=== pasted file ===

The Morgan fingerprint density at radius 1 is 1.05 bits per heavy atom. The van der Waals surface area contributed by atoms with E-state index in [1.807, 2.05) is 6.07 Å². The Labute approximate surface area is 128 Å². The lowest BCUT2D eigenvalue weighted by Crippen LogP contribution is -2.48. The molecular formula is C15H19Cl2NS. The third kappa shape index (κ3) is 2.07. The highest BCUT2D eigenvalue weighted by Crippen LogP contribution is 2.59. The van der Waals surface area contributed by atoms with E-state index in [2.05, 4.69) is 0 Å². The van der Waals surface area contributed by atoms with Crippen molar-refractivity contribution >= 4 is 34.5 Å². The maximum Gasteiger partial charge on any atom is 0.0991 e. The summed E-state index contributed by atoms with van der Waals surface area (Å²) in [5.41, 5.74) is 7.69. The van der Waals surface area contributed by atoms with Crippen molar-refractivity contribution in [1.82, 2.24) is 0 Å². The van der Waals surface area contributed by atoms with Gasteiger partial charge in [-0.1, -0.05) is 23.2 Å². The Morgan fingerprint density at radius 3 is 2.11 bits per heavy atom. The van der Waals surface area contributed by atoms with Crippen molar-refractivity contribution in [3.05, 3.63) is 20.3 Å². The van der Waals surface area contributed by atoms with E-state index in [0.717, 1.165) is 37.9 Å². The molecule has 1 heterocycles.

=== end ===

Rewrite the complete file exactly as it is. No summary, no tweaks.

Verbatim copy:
The Morgan fingerprint density at radius 1 is 1.05 bits per heavy atom. The van der Waals surface area contributed by atoms with E-state index in [1.807, 2.05) is 6.07 Å². The Labute approximate surface area is 128 Å². The lowest BCUT2D eigenvalue weighted by Crippen LogP contribution is -2.48. The molecular formula is C15H19Cl2NS. The third kappa shape index (κ3) is 2.07. The highest BCUT2D eigenvalue weighted by Crippen LogP contribution is 2.59. The van der Waals surface area contributed by atoms with E-state index in [2.05, 4.69) is 0 Å². The van der Waals surface area contributed by atoms with Crippen molar-refractivity contribution >= 4 is 34.5 Å². The maximum Gasteiger partial charge on any atom is 0.0991 e. The summed E-state index contributed by atoms with van der Waals surface area (Å²) in [5.41, 5.74) is 7.69. The van der Waals surface area contributed by atoms with Crippen molar-refractivity contribution in [1.82, 2.24) is 0 Å². The van der Waals surface area contributed by atoms with Gasteiger partial charge in [-0.1, -0.05) is 23.2 Å². The Morgan fingerprint density at radius 3 is 2.11 bits per heavy atom. The van der Waals surface area contributed by atoms with Crippen molar-refractivity contribution in [3.05, 3.63) is 20.3 Å². The van der Waals surface area contributed by atoms with E-state index in [0.717, 1.165) is 37.9 Å². The molecule has 1 heterocycles.